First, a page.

Guantánamo and the New Concentration Camps

After the terrorist attack on the Parisian satirical magazine, Charlie Hebdo, some commentators wondered what the consequences of a reaction calling for greater security would be for European legislation. The almost hysterical use of the inclusive “we” in the slogans following the attack (Nous sommes Charlie) provide a linguistic clue to the identity politics in play, just as the 9/11 attacks fueled the rhetoric of a “clash of civilizations”. The reaction to both has been a justification for police interventions on an international scale and so-called ‘surgical’ warfare.   The Italian philosopher, Giorgio Agamben, in an interview in La Repubblica (Jan 15, 2015), invited readers to “stay lucid” and not repeat the mistakes of the past. “The overlapping of the concepts of terrorism and warfare after 9/11 led Bush to wage a war […] that cost tens of thousands of lives. Without that war, the tragic attack France is now reeling from may never have taken place.” Agamben foresaw a slippery slope towards “what politologists call a ‘Security State’, that is a state where a true political presence simply cannot survive.”   The book Guantánamo Diary was published in January 2015 in the...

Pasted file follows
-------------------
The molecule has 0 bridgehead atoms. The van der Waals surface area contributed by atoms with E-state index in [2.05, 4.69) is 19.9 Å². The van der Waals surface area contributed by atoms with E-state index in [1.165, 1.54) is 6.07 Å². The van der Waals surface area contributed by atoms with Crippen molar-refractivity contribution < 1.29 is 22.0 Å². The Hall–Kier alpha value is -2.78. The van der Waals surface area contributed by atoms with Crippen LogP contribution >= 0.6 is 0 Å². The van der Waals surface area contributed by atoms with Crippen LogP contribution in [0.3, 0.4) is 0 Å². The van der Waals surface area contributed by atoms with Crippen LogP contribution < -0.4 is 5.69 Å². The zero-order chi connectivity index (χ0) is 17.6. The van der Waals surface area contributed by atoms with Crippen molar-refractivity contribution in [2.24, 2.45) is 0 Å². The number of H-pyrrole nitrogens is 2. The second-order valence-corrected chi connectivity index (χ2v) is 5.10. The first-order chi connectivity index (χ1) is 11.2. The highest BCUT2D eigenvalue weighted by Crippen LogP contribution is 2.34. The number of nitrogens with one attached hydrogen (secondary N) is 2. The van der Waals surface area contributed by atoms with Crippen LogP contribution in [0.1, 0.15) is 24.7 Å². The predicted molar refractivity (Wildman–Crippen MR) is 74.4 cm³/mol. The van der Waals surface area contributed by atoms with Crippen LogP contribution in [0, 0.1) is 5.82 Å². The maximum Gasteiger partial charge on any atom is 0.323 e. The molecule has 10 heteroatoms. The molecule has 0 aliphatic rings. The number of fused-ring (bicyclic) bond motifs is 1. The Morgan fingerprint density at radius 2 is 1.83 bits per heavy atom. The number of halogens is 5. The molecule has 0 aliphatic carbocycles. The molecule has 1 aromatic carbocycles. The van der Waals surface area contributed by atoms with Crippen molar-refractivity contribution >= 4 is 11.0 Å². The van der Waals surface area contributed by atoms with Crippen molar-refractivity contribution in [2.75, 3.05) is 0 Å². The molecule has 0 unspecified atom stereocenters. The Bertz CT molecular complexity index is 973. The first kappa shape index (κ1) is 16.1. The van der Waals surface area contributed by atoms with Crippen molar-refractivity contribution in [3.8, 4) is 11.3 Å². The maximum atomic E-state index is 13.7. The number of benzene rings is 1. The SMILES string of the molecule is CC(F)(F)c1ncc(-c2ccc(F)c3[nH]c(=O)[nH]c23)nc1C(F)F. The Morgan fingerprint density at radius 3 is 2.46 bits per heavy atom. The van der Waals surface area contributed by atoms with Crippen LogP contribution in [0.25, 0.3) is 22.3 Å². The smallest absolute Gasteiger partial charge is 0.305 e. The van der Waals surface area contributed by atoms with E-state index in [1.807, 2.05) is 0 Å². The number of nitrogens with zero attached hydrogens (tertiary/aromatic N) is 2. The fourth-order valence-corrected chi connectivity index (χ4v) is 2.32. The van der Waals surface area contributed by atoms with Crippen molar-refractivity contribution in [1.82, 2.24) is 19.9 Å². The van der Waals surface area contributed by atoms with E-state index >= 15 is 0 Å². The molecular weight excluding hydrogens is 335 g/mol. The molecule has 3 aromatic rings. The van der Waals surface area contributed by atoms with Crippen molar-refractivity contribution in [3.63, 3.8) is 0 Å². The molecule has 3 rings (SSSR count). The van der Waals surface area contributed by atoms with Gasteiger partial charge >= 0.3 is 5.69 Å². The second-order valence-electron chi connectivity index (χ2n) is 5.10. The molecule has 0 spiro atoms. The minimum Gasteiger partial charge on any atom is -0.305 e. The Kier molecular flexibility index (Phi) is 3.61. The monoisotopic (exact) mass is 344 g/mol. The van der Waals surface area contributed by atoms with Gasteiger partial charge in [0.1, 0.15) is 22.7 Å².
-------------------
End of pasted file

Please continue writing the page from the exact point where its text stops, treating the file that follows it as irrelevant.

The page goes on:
Being #matteorenzi

Claudio Giunta’s new book, Essere #Matteo Renzi (Il Mulino, 2015) is the most recent of a long list of scholarly books about the young Italian Prime Minister–after the earlier pamphlets which were lighter and generally celebratory in tone–which fill the shelves of Italian bookshops and contribute to what could almost be called a new genre. The title of this book hints at the main issue, which each of the eleven chapters deals with to different degrees of depth and explicitness. The title, in fact, paraphrases Negroponte’s Being Digital (Knopf, 1995), a bible for Internet researchers, while parroting ‘Being John Malkovich’, a film which critiques the idea that ordinary people can wrap themselves in a cloak of fame. Giunta analyzes two essential ontological aspects of the Renzi phenomenon. The first is the idea that “things” and “facts” become increasingly evanescent, or evaporate altogether, under the spell of Renzi’s communicative skills  (like Negroponte’s atoms transformed into bytes). The second  is the plastic nature of the political leader’s identity, its ability to mold itself to the identities demanded by those whom some have called the ‘look at me generation’.   The...